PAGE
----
Just be sure it's tied up so it cannot drop down very far into that hole behind the alternator. It will end up laying on the exhaust pipe and it will not be a nice round thingie after that.
It also may destroy the switch contacts thus preventing the trike from starting until you short the wires together to make it think the side stand is up.
Yeah....I got one of them heat distorted thingies for a paper weight.:lol:
Considering how incredibly expensive trikes are, not to mention the engineering that goes into them, that's a pretty cheezy setup. Why didn't they just cut the switch off and crimp the wires together so that the switch can no longer be an issue?
I also was wondering why they just put a wire tie around the switch. Not going to stop vibration from moving it. Those switches do take a bit of friction to move, but the law of Murphy says if it can happen it will.
Stranded on the side of the road, bike will not start, each time you put it in gear it will die, might take even an experienced mechanic a bit of time to figure that one out, just like myself, sometimes it takes a bit for the light bulb to come on and I would not be suspecting that set up.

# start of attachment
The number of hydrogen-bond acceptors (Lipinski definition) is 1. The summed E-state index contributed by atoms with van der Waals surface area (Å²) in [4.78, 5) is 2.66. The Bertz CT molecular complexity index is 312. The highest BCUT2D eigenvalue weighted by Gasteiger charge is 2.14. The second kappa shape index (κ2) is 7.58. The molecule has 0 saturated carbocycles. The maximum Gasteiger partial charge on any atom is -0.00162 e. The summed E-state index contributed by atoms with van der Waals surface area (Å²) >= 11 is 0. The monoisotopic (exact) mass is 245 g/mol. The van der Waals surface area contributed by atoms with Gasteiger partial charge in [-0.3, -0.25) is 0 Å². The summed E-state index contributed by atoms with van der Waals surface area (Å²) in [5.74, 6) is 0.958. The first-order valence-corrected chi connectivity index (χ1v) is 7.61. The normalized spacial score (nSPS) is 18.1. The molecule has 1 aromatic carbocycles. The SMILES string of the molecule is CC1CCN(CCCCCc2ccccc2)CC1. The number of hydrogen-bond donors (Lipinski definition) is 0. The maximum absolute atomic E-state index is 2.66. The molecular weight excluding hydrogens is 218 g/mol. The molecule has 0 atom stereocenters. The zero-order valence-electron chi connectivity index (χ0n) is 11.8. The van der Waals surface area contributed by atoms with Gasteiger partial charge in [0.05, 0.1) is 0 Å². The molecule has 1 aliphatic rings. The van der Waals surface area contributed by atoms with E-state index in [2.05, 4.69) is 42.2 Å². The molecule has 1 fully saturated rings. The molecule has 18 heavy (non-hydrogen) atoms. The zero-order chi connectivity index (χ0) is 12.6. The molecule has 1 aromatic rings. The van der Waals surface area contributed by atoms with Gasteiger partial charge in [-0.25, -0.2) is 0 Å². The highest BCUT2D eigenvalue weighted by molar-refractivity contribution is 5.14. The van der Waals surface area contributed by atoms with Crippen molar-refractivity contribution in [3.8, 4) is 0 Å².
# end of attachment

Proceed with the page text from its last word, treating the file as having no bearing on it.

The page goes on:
It has a pin connector up the harness just about 8 to 10 inches. Not sure if it is an normally open or normally closed circuit, but I would just unplug the pin connector and if all works, tape it up well. If it needs to be a normally closed circuit, stick a quick lock across the wires and tape that up. That way it will not ambush you in the future.
That is a perfect example of why I only at the point of extreme emergency go to a dealer. Even if I had an emergency tow in and needed a new tire, you can bet I will stop at the closest store and purchase a torque wrench and check the bolts and or lug nuts on the tires.
My concern isn't due to the possibility of the switch moving. (although that may be a valid point) Since it isn't used, the switch will probably fail prematurely. Switches last the longest when they are operated periodically because of the mechanical wiping action across the contacts. My concern is that the switch will fail at some point down the road, leaving a biker stranded for no good reason.
From a safety standpoint, Honda would have to design the circuit so that the switch has to be closed for the bike to start while in gear. If they didn't do it that way, the bike would be able to ridden with the side stand down if the switch went bad.
The side stand switch is SPDT. With the stand up, the input from the clutch switch goes to ground allowing the relay to operate. With the stand down, the input from the side stand indicator light goes to ground illuminating the light.